How The New Porsche Design Chronograph 1 Utility Is Made
I recently had the chance to try the current Porsche Design Chronograph 1 in its classic guise. You may know that I am a total sucker for base models, so that would be my favorite version. But then the clever guys and gals at PD came up with something new — a Chronograph 1 that looks familiar enough but packs a little extra punch. Namely, the new Chronograph 1 Utility utilizes a high-tech titanium carbide case. This material promises the best that both titanium and ceramics have to offer.
Of course, I would have been more than happy to borrow another 911 and test the new watch on the road. But that would have been more of an indulgence by now than proper horological reporting. So I packed my bags, flew to Zürich, then shuttled to Solothurn. This picturesque Swiss town is home to Porsche Design’s watchmaking atelier. Let’s see how the Chronograph 1 Utility is made!
First things first: what is the Chronograph 1 Utility?
As you may know, the Porsche Design Chronograph 1 became the watch of choice for several armed forces throughout the decades, including the U.S. Air Force. Special versions were produced with certain details changed. For instance, the running seconds sub-dial would feature 60 full markings for more precise readings. Additionally, versions like this one would have the image of a tiger on the dial as well as a “3H” marking to denote the presence of tritium. These military versions of the Chronograph 1 have become quite collectible over time.
Porsche Design wanted to bring back a hardcore version of its Chronograph 1 sans the direct military connotations. Since the new version is aimed at civilians, labeling it “Military” would be insincere. So the new version takes inspiration from its military predecessors but goes by the name “Utility” instead.
So, what’s new with this one? For starters, at 42.7mm across, it is 1.9mm bigger than the regular Chronograph 1. The Utility comes on a Bund strap made of the same gray leather you can spec for your Porsche car. A white textile strap is part of the full package as well. The dial features a “TiC” icon in place of the “3H” logo. This new marking denotes that the case material is titanium carbide (more on that later). The tiger has been replaced with a mankei — or marmot — inspired by Ferdi Porsche’s Mankeiwirt hideout on the Grossglockner. Inside ticks the Werk 01.240, a flyback version of the heavily modified Valjoux 7750-based caliber.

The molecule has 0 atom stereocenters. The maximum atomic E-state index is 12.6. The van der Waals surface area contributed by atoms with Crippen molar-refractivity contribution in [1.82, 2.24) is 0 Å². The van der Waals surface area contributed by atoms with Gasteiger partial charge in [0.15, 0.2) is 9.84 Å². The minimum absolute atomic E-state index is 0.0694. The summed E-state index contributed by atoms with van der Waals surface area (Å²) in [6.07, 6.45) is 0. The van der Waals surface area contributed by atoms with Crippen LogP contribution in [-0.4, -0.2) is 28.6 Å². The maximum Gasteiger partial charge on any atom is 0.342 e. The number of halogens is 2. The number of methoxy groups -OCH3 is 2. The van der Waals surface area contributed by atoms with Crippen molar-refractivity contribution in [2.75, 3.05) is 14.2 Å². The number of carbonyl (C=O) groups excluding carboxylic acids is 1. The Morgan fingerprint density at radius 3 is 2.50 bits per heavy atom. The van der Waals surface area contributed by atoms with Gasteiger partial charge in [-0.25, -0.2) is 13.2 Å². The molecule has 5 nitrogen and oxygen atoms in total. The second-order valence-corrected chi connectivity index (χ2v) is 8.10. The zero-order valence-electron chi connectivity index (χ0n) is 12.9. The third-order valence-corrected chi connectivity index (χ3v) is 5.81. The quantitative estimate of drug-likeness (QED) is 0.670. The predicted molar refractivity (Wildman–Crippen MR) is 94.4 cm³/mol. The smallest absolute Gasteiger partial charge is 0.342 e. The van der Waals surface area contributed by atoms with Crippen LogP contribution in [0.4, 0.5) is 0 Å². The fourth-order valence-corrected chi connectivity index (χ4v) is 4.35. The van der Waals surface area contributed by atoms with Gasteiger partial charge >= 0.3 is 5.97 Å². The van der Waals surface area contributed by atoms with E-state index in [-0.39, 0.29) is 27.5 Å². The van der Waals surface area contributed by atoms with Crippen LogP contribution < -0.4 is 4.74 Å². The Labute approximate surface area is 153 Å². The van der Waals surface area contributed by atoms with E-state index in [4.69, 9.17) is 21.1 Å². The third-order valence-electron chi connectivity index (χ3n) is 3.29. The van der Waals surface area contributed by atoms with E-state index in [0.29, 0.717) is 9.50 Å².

The titanium carbide case of the Chronograph 1 Utility
You would be forgiven if, upon first glance, you said, “Fine, so they added some stuff to the dial. Who cares?” But it’s the watch case itself where the true significance of this release resides. Although titanium carbide already made its debut in the 2022 Dakar limited edition, it is only now becoming available to the general public. If you wanted a TiC Chronograph 1 before, you had to purchase a certain rally-themed car to get access.
So, what is titanium carbide? Well, according to Porsche Design, it blends the best properties of titanium and ceramics. You get the lightness and toughness of titanium and the hardness and scratch resistance of ceramics. This may sound like IWC’s Ceratanium, but the manufacturing process is entirely different and patented by Porsche Design.
The compressed powder is sintered and shrinks during this heating to precisely the right proportions.
A fine granulate is first compressed into the shape of the watch case but about 30% bigger than the intended final form. This rough shape is then machined into the precise, detailed case shape. Next, the material is heated to 2,000 degrees Celsius. The compressed powder is sintered and shrinks during this heating to precisely the right proportions. The resulting material is lighter than titanium and has a hardness of 1,900 Vickers. The process is similar to that of producing ceramic watch cases. IWC’s Ceratanium, on the other hand, doesn’t require shrinkage in the process. It is a heated titanium alloy that undergoes a phase transition instead.